Monday, July 30, 2012

The Olympics Per Capita: Opening Ceremony

Hey, it’s a year that is divisible by four, which means it’s time to once again celebrate the great international festival of people living together in harmony, and esoteric sport!  Especially fencing, although that may just be a local thing.


Longtime readers may recall that the 2008 Games were dominated by the Bahamas, whose two medals amounted to every 153,725th citizen being an Olympic medalist, well ahead of the rest of the global field.  Jamaica was impressive in second with a medal for every 254,939 people, and Iceland took the proverbial bronze, taking a medal despite a national population of only 304,367.

Slovenia’s five medals gave it a medal for every 401,542 citizens.  Also very impressive were Australia, with a medal for every 447,839, New Zealand (1/463,718), Norway (1/464,446), and Cuba (1/475,998).

Infinite Art Tournament’s home country of the United States of America finished a discouraging 46th, with each medal having to be shared among 2.7 million people.  The world’s two giants fared even worse, with India at 87th (1/382,700,000) and China at 68th (1/13,000,000) despite a home-field advantage.

Well, it will be a while before the data starts trickling in.  But assuming an even level of athletic prowess among the nations – and why, indeed, would we ever assume otherwise? – here is roughly what we should be looking at for medal counts when the closing ceremonies come around:

China – 175 medals
India – 157 medals
United States – 40 medals
Indonesia – 30 medals
Brazil – 25 medals
Pakistan – 23 medals
Nigeria – 21 medals
Bangladesh – 20 medals
Russia – 18 medals
Japan – 16 medals
Mexico – 15 medals
Philippines – 12 medals
Vietnam, Ethiopia, Egypt, and Germany – 11 medals
Iran and Turkey – 10 medals
D. R. Congo and Thailand – 9 medals
France, the U.K., and Italy – 8 medals
South Africa – 7 medals
Burma – 6 medals

…with another 225 or so medals sprinkled among 200ish other countries.

We’ll be checking in on the progress of this Olympian endeavor over the next few weeks.  Best of luck to the Bahamas as it strives to defend its title as world’s studliest country.   We’ll be keeping a close eye on the Aussies as well, as they attempt once again to dominate the elite club of the 100 largest countries.  Australia’s population should be able to claim three medals, all other things being equal.  In 2008 they snuck off with 48.  Crikey!  And, can Most Favored Nation Estonia improve on 2008’s 13th place finish?  We’ll find out soon!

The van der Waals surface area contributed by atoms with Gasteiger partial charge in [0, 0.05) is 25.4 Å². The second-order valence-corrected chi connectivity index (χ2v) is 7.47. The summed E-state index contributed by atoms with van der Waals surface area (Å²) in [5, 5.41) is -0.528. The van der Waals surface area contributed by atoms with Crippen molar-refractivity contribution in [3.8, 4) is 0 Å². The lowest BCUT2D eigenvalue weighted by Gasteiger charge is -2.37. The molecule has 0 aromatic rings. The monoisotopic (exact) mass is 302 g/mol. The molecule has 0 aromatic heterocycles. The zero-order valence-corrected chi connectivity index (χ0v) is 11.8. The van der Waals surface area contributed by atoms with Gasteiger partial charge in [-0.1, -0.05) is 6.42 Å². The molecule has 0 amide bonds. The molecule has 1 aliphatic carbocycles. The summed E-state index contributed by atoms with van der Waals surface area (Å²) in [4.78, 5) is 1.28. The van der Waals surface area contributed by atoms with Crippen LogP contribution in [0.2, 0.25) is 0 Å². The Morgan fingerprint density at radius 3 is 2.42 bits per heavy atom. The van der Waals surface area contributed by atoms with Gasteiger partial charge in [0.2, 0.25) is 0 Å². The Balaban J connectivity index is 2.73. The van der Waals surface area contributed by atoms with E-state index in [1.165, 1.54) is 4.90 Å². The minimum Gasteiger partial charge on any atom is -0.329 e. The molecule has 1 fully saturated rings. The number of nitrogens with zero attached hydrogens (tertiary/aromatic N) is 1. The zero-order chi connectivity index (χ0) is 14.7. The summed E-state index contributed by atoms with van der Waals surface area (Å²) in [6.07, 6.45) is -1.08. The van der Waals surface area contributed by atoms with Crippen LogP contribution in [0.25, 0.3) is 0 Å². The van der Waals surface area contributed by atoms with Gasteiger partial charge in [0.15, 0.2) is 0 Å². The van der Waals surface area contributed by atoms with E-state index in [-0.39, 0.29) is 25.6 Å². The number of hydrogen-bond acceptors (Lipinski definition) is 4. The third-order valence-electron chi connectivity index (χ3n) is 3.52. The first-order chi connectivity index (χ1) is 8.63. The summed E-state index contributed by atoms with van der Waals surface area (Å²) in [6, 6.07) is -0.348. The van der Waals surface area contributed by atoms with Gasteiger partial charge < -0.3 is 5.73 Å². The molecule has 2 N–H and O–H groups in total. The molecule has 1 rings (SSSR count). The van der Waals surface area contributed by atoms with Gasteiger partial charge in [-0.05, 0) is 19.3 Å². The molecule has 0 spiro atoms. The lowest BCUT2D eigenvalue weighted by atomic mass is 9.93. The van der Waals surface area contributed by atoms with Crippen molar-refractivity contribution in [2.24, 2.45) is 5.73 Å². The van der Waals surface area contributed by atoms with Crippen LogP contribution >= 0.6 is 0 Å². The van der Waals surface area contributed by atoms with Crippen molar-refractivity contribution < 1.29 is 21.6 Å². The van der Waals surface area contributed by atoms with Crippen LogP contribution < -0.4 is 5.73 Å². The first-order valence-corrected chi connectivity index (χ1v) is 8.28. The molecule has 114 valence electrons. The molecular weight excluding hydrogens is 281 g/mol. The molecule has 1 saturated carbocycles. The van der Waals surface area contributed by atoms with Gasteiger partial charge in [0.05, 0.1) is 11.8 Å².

Yankee in England said...

I AM SO EXCITED. Just yesterday I was wondering when/if there would be per capita Olympic post and am so pleased to see there will be. Excuse me while I go do my statistics nerdy dork dance.

Michael5000 said...

Has there been much talk about the Olympics where you live, Yank?

Yankee in England said...

No not much,having to really try hard to find it on television and gee golly the closet event is taking place 3 miles from me 3 MILES however am I going to find a way to enjoy the Olympics.

Jenners said...

I am watching the US win one of the medals to be shared among the millions right now (Men's Diving ... Bronze). I need to move to the Bahamas to get more time with a medal.

Rebel said...

I demand a recount!!

As much as I can appreciate alternative ways of looking at the medal count for the Olympics, (Michael Phelps has just tied India for all time medal count) I think this might be missing the mark a bit. I've noticed that there are a lot of team sports where each country can only put one team in the event, thus the possibility of only winning one medal, of any type, regardless of how many medal-capable athletes the country may have. China, it could be argued, would completely sweep the synchronized diving medals if they were allowed to have three or more teams. Similarly, the US could probably put up a handful of Olympic-level Basket Ball teams and pick up an extra medal or two.

While these rules, obviously, apply to all countries, big and small, they clearly serve to limit the advantage of having a huge population.

It would be interesting to count up what the total number of possible medals a given country could win, and then basing your estimates on that number. The accomplishments of the mighty Bahamas would still be extremely impressive. But perhaps you wouldn't be quite as disappointed in China & India. (America, I am proud to say, is holding her own at the moment!!)

And yes, I have spent entirely too much time thinking about this!